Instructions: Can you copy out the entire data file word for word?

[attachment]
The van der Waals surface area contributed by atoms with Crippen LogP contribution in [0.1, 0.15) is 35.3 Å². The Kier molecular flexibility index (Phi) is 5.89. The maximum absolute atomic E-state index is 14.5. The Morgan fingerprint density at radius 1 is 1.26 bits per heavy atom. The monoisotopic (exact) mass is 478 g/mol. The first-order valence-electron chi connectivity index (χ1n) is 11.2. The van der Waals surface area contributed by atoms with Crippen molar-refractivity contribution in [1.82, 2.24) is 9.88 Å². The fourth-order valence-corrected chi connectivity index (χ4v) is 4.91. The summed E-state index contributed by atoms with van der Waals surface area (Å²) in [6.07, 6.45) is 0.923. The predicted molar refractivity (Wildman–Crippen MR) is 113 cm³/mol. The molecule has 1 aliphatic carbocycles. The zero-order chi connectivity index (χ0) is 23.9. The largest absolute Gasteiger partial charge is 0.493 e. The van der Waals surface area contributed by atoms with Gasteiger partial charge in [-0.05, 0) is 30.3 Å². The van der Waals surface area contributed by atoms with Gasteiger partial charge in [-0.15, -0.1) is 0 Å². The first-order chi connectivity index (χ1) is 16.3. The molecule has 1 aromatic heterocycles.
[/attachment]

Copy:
The van der Waals surface area contributed by atoms with Crippen LogP contribution in [0.1, 0.15) is 35.3 Å². The Kier molecular flexibility index (Phi) is 5.89. The maximum absolute atomic E-state index is 14.5. The Morgan fingerprint density at radius 1 is 1.26 bits per heavy atom. The monoisotopic (exact) mass is 478 g/mol. The first-order valence-electron chi connectivity index (χ1n) is 11.2. The van der Waals surface area contributed by atoms with Crippen molar-refractivity contribution in [1.82, 2.24) is 9.88 Å². The fourth-order valence-corrected chi connectivity index (χ4v) is 4.91. The summed E-state index contributed by atoms with van der Waals surface area (Å²) in [6.07, 6.45) is 0.923. The predicted molar refractivity (Wildman–Crippen MR) is 113 cm³/mol. The molecule has 1 aliphatic carbocycles. The zero-order chi connectivity index (χ0) is 23.9. The largest absolute Gasteiger partial charge is 0.493 e. The van der Waals surface area contributed by atoms with Gasteiger partial charge in [-0.05, 0) is 30.3 Å². The van der Waals surface area contributed by atoms with Gasteiger partial charge in [-0.15, -0.1) is 0 Å². The first-order chi connectivity index (χ1) is 16.3. The molecule has 1 aromatic heterocycles.